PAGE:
When my daughter asked me to build a Dungeons and Dragons dice box for her boyfriend, I agreed. I mean, how difficult could it be to create a container for seven oddly-shaped dice?
In my case, it proved more challenging than
anticipated because I decided to use a 1½-inch- square by 12-inch-long turning blank of rough wenge to build the container. However, the machined dimension was only 13/8-inch-square, a tad small for a dice box as I found out.
The design I choose was a variation of a mass produced box that I viewed on Etsy. I decided the container’s top was disproportionately thick in relation to the box’s body, so I decreased the thickness of my top to ½-inch versus about ¾-inch on the Etsy container.
Materials and tools required:
Machined (not rough) 1¾-inch-square by 12-inch-long hardwood blank such as maple, oak, cherry, walnut, wenge; do not use softwood as the fibres do not cut cleanly when drilled.
Four pieces ¼-inch by ¼-inch rare earth magnets
Two hinges (I bought a lovely pair of filigree hinges from Lee Valley for about $5)
1-inch Forstner bit, power drill, drill press, band or table-saw, set of twist drill bits, marking gauge, awl, sandpaper, oil finish, epoxy, spray adhesive
Start by ripping a ½-inch thick piece of wood from your square block. This will be the top of the dice box; the other piece, about 1¼-inch thick, minus the saw’s kerf, will be the bottom. For a seamless-looking container, keep the figure of the wood’s top and bottom aligned.
Use a marking gauge to incise a line down the centre of the top’s downward face and the box’s upward face. Start with the top and measure ¾-inch from one end, striking a pencil mark on the scribed center line. From the pencil point, measure over ¾-inches and use the awl to create a small point in the wood on the center line. From this point, continue to mark points along the scribed incision every 1½-inches until you have seven awl points and sufficient room leftover to allow for a ¾-inch overhang at the end of the blank. The total length of the box should be 10¼-inches, including ¾-inches at either end. Repeat the same procedure on the upward face of the bottom of the blank.
Align the brad point of the 1-inch Forstner bit with the first of the awl marks on the box’s top and drill seven holes about 3/8 inches deep, being careful not to allow the brad from puncturing the container’s face. Repeat the procedure on the bottom, this time drilling each hole about 7/8-inches deep. (I used a 7/8-inch Forstner which resulted in a very tight fit for the bigger dice. Another problem was I could not drill holes deep enough into the bottom to accommodate the depth of the bigger dice because my bottom blank was only ¾-inch thick. The result was the brad punctured the bottom in a couple of places. As a remedy, I glued an 1/8-inch piece of padauk (I was out of wenge) over the bottom to hide the holes. Though padauk is blood red when first sawn, it darkens to a rich brown over time, as does wenge, so I was pleased with the result.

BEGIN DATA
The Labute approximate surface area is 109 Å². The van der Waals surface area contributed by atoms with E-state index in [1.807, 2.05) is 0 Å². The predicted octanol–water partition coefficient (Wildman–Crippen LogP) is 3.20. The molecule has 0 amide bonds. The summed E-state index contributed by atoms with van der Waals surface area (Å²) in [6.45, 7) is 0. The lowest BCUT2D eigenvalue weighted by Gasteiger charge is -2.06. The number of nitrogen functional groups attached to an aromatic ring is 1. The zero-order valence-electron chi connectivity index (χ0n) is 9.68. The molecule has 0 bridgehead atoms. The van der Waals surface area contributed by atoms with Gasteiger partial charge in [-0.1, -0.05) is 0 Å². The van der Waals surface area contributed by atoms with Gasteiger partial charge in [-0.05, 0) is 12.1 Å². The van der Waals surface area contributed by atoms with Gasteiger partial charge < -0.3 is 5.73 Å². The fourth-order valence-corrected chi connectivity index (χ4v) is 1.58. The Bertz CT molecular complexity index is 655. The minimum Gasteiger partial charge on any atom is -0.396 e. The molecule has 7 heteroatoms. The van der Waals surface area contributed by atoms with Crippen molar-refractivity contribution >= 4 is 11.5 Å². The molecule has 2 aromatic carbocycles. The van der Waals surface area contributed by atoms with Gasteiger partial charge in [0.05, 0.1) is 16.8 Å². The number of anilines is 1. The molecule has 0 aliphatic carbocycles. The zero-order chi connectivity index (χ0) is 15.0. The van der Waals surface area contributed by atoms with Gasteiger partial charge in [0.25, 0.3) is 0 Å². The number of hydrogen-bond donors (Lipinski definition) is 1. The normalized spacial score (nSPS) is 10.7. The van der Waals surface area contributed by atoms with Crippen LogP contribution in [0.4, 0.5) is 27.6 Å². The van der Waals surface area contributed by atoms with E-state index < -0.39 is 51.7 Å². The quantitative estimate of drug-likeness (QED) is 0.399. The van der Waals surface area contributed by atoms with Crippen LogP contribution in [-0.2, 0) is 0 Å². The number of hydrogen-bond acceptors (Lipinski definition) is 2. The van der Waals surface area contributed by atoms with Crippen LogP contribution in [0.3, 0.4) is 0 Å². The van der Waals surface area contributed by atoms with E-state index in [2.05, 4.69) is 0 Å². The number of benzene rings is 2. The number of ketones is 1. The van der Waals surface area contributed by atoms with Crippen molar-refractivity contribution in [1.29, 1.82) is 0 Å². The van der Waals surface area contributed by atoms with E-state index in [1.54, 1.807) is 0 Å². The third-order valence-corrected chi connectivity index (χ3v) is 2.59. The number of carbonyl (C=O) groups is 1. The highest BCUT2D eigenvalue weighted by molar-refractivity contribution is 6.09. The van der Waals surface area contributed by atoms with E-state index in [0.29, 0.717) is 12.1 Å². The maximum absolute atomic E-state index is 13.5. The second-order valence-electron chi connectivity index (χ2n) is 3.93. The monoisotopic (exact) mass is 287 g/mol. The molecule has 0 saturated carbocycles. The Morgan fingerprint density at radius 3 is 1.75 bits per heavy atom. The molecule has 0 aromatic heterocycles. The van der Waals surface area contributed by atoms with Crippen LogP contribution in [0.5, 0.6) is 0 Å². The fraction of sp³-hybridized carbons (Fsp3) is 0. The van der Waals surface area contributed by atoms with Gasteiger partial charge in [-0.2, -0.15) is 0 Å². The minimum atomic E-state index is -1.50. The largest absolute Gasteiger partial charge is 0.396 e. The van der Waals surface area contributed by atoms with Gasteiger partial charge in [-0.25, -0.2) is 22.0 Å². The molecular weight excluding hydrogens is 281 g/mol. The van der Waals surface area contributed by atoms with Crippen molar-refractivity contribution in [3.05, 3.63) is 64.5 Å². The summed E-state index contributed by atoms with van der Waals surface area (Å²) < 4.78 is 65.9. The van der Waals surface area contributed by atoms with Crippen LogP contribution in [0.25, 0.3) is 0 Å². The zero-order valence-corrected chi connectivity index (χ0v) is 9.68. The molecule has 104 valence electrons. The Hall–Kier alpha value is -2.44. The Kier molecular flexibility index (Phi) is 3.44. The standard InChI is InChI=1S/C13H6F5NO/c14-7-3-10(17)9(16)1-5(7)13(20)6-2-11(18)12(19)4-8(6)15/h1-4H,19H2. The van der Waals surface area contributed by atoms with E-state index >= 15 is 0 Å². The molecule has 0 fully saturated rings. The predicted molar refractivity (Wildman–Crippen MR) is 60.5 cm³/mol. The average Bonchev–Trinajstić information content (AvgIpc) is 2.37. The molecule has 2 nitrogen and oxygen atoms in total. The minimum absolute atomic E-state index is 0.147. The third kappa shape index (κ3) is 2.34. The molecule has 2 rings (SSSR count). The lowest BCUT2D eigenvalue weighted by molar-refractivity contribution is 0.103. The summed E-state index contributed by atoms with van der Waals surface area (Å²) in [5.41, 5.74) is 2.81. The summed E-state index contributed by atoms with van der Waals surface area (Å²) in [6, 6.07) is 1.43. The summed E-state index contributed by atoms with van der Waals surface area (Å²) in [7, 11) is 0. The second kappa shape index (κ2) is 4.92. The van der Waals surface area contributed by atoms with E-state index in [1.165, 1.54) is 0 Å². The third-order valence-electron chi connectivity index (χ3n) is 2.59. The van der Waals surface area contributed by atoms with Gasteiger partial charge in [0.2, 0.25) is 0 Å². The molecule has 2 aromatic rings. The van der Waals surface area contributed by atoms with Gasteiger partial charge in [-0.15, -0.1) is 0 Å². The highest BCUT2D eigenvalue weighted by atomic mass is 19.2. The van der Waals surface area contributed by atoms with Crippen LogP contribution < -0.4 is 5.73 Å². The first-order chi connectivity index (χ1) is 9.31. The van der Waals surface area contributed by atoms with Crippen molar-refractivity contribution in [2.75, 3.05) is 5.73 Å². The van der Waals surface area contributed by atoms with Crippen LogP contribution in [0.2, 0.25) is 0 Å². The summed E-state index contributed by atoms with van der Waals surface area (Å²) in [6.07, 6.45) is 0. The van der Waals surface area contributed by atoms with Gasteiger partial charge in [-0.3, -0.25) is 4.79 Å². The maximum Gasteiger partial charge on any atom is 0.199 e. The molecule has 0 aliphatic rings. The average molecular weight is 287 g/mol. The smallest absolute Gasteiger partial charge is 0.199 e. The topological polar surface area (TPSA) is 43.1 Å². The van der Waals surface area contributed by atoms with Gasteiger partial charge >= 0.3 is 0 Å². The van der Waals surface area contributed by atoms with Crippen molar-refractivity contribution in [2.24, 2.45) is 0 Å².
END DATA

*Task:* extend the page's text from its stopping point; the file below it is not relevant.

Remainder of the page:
Now, place the seven dice in each hole in the box’s bottom and fit the top over the dice to ensure the holes align and the container closes tightly. For the bigger dice, you may have to drill deeper holes into the bottom to prevent them from holding up the lid.
To remove the lines and flatten the box’s interior faces, run the wood back and forth across a sheet of #80 and then #120 garnet paper, glued to melamine or another flat surface like a piece of plate glass. 3M’s #77 spray adhesive holds sandpaper sheets in place and, if the spray is lightly applied, the sheets can be peeled off after use.
Drill four ¼-inch holes ½-inch from the end of the container’s interior faces and on centre with the container. Epoxy four rare earth magnets into the holes, ensuring the magnets have opposing
polarities. The magnets have sufficient strength to hold the box’s top and bottom firmly together, but not so much as to require a pry bar to open it.
Attach the hinges to the container. The filigree ones that I used came with escutcheon pins (brads) that required a 1/32-inch pilot hole to prevent them from bending as I tapped them carefully into the dense wenge.
Finally, lightly chamfer all edges of the box to prevent slivers.
Most wenge aficionados use three coats of tung oil, buffed between coats with a soft cloth, to finish the wood. Lee Valley also sells a polymerized tung oil that dries faster and has a more durable finish than other products.
Whatever finish you choose, have fun rolling your dice.